SHE:;:;:;: LA TULIPE (2010) + INFLORESCENCE by BYREDO (2013)





It is almost time for the tulips.


Tulips: fierce, erect : pushing up through the soil… Solid.





Like Kenzo’s Flower, which it reminds me of in some ways, ‘La Tulipe’ is an imaginary rendering of a flower that in fact has almost no smell (Kenzo’s was the poppy), a concept that gives free rein to the perfumers to construct whatever they like – in this case a light, laundry musk with watery notions of cyclamen and freesia that couldn’t be a safer bet if it tried: no one at the office is going to start asking you to wear less perfume if you have spritzed yourself, unimaginatively, in the morning, with a touch of this.



Except me that is: the profound conservatism lurking at the heart of this plasticky fleur makes me want to scream….





No, I do not like this perfume one iota, but I do love the flowers the perfume is purportedly based on: lipped, springtime emergences of joy  that are also in fact an important motif in one of my favourite novels of all time – Margaret Atwood’s terrifying, and brilliantly prescient Handmaid’s Tale (1985),  in which she writes that



“the tulips are red, a darker crimson towards the stem; as if they had been cut and are beginning to heal there…”



Sutured, red spring flowers, emblematizing the handmaids in that futuristic dystopia (which always felt more chillingly possible to me, somehow, than it should), imprisoned for purposes of enforced maternity; clad, like Dutch nuns, in their tulip-like cloistered headdresses.




Inflorescence, another unimpeachably conservative floral from Byredo, is to me also like a form of contemporary,urbanite handmaid.



A luminous snapshot; a computerized Botticelli, that achieves a scary consummation: I can smell intuitively that this perfume is destined to be a hit.




An almost hysterically hygienic floral, it is the apex of the trend that began with Lancôme’s repugnant Miracle (the only perfume I know that made two female friends physically retch when they smelled it); its imprisoning of woman in extraordinarily artificial, spotless, ‘sanctified’ flowers: stripped of sex, grown in test tubes by fascists in white coats, grinning as they crush the heart’s desires and replace them with gender edicts.



Like Miracle, Inflorescence has the freshest, lemonest, top notes of the newest daphne flowers and leaves, but then goes far further in its capturing of a particular, youthful virginity with its delicate, lip-pursed white of muguet, freesia, jasmine, and new rose petals, all stitchlessly wedded to that purest of spring flowers – the magnolia;  its majestic, ivory infallibility as it stands creamily erect for those dwindling days it can remain white; the brown rot that will creep through its magnificent petals only a short, mortal time ahead.



With Inflorescence, there is no rot. There is only a pristinely, rigorously constructed bouquet of ‘vernal’ flowers that will never die, only fade; reprised and re-reprised ad nauseam as it propagates itself tirelessly throughout the city, a perfume that really does reach a particular state of perfection (you will know what I mean the second you smell it), and one that I must admit that in many ways is quite brilliant.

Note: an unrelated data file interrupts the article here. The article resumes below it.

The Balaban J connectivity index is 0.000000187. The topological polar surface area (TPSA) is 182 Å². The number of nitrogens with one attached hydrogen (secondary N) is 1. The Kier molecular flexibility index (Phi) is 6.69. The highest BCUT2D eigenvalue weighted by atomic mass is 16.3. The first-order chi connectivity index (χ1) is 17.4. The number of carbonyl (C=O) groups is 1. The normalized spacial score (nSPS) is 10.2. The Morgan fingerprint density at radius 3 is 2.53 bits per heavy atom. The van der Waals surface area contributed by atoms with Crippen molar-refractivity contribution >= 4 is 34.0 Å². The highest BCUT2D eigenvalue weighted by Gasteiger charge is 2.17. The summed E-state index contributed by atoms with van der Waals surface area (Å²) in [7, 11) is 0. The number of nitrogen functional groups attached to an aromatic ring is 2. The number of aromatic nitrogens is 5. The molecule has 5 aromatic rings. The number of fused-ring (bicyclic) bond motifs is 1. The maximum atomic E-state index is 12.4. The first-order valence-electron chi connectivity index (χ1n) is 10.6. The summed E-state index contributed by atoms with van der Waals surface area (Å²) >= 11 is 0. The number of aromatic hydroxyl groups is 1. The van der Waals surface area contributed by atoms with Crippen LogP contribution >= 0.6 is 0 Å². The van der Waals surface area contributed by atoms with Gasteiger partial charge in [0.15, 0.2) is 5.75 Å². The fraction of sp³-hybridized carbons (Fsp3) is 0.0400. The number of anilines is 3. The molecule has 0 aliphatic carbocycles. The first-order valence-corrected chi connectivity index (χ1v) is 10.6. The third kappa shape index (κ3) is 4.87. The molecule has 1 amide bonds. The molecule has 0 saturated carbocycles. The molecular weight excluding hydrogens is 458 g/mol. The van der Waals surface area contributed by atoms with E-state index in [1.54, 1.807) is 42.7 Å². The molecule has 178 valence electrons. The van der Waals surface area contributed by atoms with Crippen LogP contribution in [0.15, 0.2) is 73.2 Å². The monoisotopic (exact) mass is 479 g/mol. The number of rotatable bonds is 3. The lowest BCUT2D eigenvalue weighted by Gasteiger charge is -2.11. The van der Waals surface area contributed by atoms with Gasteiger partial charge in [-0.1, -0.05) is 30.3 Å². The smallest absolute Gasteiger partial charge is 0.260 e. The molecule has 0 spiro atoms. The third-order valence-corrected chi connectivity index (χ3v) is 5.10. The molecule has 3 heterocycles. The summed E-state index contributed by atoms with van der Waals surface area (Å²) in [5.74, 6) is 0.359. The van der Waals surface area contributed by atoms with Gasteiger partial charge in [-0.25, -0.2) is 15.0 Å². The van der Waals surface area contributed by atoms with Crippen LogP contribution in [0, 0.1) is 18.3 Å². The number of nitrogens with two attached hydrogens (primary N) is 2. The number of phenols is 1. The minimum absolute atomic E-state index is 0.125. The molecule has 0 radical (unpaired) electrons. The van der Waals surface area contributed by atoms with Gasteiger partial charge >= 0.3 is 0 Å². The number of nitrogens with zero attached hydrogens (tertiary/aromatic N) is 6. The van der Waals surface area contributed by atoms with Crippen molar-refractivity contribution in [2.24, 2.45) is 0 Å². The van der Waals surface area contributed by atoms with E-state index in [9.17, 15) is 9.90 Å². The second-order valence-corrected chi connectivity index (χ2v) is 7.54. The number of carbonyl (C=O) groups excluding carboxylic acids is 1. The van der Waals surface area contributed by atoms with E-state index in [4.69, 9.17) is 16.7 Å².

I cannot imagine a more stainless floral.


Filed under Flowers

22 responses to “SHE:;:;:;: LA TULIPE (2010) + INFLORESCENCE by BYREDO (2013)

  1. Oh dear, awful memories of The Handmaid’s Tale, that fundamentalist misogynist dystopia. It did seem very real, didn’t it? For whatever reason. Your exquisite phrase “an almost hysterically hygienic floral” made me reflect on how scary it really is when the primal and earthy is cut out of a sensual experience.
    Have you come across the Italian scent Tulipano Nero? Odd, a little smoky, not balanced, very much of the earth.

    • I knew there was an Italian tulip out there somewhere, and I would like to smell it in order to balance out this pristine bitch.

      I agree with you totally: Diorissimo, for example, is the whore of babylon compared to Inflorescence, which takes this form of perfuming to new highs(lows). The Handmaid’s Tale was so gripping that at times I could hardly breathe while reading it. It was utterly claustrophobic and yet strangely convincing. If the conservative forces ever do win the culture wars, who knows, it might even happen. And if it does, the handmaids will be wearing Inflorescence.

  2. brie

    You already know I don’t go for “clean” so I will pass on Inflorescence (I do like the name,however!)
    and the tulip pictures are so lovely…thanks for sharing!

  3. Lilybelle

    I don’t mind “clean”. It always has a place – especially in summer weather – but I have enough of “clean” fragrances. I hated Miracle, too! Now, that one was (is) really scary. But I loooove Tresor edp. I love your close up photo of the inside of the swirly pink and cream tulip. It’s so beautiful.

    • Isn’t that pink and white extravagance beautiful? I realize that I tried Tresor only once, along with a number of other things, and didn’t really notice it. I need to brave the department store fruityfloralsomething smog and test it again, by itself.

    • Thankyou.

      And I love Tresor too, though it is not quite what it was. I think I wrote about it in my Laura Biagiotti Roma review.I can understand its detractors, for that peachy, insistent sweetness, but it is, for me, just a gorgeous, and very sexy, smell.

  4. emmawoolf